Creating Specialized Charts with MATLAB Object-Oriented Programming

By Ken Deeley and David Sampson, MathWorks

Developing advanced MATLAB® visualizations often involves managing multiple low-level graphics objects. This is especially the case for applications containing graphics that update dynamically. Such applications may require time-consuming programming.

A chart object provides a high-level application programming interface (API) for creating custom visualizations. A chart not only provides a convenient visualization API for your end users; it also removes the need for the user to implement low-level graphics programming.

Using a scatter plot containing the best-fit line as the main example, this article provides a step-by-step guide to creating and implementing a custom chart using MATLAB object-oriented programming. Topics include:

  • Writing a standard chart template
  • Writing a constructor method
  • Encapsulating chart data and graphics using private properties
  • Creating a high-level visualization API using Dependent properties
  • Managing the chart life cycle
  • Using inheritance to simplify the development of additional charts

Chart Examples

Several charts are available in MATLAB, including the heatmap chart, which visualizes matrix values overlaid on colored grid squares, and the geobubble chart, which provides a quick way to plot discrete data points on a map (Figure 1).

Figure 1. The heatmap and geobubble charts.

In addition, we've created several application-specific charts (Figure 2). You can download these charts, together with the MATLAB code used in this article, from File Exchange.

Figure 2. Custom charts available for download on File Exchange.

Creating a 2D Scatter Plot: Function or Chart?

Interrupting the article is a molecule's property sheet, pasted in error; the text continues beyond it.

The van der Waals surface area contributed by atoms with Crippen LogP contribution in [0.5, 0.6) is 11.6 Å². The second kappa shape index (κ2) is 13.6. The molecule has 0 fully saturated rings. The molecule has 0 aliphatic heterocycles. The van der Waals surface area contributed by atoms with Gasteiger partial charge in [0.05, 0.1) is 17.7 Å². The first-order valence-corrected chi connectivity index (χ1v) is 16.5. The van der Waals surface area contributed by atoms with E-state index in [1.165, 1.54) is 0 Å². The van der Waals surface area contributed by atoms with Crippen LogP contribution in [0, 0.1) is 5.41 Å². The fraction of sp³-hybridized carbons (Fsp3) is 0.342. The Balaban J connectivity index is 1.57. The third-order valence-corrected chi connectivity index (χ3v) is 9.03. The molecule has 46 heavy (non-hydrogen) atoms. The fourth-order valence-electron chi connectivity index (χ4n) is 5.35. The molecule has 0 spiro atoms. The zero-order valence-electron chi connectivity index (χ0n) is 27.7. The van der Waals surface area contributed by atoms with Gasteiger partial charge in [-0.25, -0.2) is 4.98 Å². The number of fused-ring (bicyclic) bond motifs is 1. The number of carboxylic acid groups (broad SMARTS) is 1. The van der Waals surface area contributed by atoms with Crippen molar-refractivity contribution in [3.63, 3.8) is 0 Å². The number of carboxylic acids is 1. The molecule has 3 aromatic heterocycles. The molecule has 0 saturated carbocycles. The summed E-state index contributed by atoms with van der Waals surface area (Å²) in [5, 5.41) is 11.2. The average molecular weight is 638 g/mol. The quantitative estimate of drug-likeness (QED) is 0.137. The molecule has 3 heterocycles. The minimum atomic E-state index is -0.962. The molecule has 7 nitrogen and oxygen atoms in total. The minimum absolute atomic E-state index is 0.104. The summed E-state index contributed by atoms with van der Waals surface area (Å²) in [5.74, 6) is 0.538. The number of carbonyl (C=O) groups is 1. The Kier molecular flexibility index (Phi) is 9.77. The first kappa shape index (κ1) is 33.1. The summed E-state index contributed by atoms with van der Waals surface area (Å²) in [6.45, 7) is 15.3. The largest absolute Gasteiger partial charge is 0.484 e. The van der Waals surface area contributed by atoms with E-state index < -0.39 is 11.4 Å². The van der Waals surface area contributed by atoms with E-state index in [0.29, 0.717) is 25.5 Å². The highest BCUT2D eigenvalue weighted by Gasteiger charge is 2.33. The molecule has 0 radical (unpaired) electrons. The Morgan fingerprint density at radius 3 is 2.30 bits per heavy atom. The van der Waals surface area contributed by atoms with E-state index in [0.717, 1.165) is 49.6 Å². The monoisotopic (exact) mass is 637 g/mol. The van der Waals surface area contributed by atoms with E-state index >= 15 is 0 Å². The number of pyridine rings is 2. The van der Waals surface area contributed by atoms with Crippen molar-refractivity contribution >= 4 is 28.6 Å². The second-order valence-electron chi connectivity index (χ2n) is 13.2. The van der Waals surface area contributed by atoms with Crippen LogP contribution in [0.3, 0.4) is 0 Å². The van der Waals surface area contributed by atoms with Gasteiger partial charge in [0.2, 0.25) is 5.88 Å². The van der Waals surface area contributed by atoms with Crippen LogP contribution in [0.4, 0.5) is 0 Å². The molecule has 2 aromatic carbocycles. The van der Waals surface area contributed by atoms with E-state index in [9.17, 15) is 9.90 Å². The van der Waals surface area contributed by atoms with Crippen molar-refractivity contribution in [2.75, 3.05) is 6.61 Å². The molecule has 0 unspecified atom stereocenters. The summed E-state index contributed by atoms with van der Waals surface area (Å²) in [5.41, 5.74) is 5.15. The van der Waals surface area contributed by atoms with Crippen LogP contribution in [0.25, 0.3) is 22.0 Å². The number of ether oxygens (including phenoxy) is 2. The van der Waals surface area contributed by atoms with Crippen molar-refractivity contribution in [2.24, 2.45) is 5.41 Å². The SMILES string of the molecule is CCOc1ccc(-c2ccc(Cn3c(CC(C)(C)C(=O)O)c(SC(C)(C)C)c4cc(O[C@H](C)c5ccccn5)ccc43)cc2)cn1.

Let's say we want to create a 2D scatter plot containing the corresponding line of best fit (Figure 3). We could use the scatter function to visualize the discrete (x,y) data points and the fitlm function from Statistics and Machine Learning Toolbox™ to compute the best-fit line.

rng default
x = randn(1000,1);
y = 2*x+1+randn(size(x));
s = scatter(x,y,6,'filled','MarkerFaceAlpha',0.5);
m = fitlm(x,y);
hold on
plot(x,m.Fitted,'LineWidth',2)

Figure 3. Best-fit line and the underlying scattered data.

The code above is sufficient for static visualizations. However, if the application requires the data to be dynamically modifiable, then we encounter several challenges:

  • If we replace the XData or YData with a new array of the same length as the current XData, the best-fit line is not dynamically updated (Figure 4).
    s.XData = s.XData+4;
    

Figure 4. The best-fit line is not updated after changing the XData of the scatter plot.

  • The Scatter object s issues a warning, and performs no graphics update, if either of its data properties (XData or YData) is set to an array that is longer or shorter than the current array.
    s.XData = s.XData(1:500);
    

We can resolve these challenges by designing a chart, ScatterFit.

Structuring the Chart Code: Function or Class?

A function encapsulates the code as a reusable unit and lets you create multiple charts without duplicating the code.

function scatterfit(varargin)
 
% Ensure 2 or 3 inputs.
narginchk(2,3)
 
% We support the calling syntax scatterfit(x,y) or 
% scatterfit(f,x,y), where f is the parent graphics.
switch nargin
    case 2
        f = gcf;
        x = varargin{1};
        y = varargin{2};
    otherwise % case 3
        f = varargin{1};
        x = varargin{2};
        y = varargin{3};
end % switch/case
 
% Create the chart axes and scatter plot.
ax = axes('Parent',f);
scatter(ax,x,y,6,'filled')
% Compute and create the best-fit line.      
m = fitlm(x,y);
hold(ax,'on')
plot(ax,x,m.Fitted,'LineWidth',2)
hold(ax,'off')
 
end % scatterfit function

Note that this function requires the two data inputs (x and y). You can specify the graphics parent f (for example, a figure) as the first input argument.

  • scatterfit(x,y) specifies the two data inputs.
  • scatterfit(f,x,y) specifies the graphics parent and the data.

In the first case, the function exhibits autoparenting behavior—that is, a figure for the chart will be created automatically.

Using a function to create a chart has some drawbacks:

  • You cannot modify the data after the chart has been created.
  • To change the chart data, you need to call the function again to recreate the chart, specifying different data inputs.
  • It will be difficult for the end user to locate configurable chart parameters (such as annotations and scatter/line properties).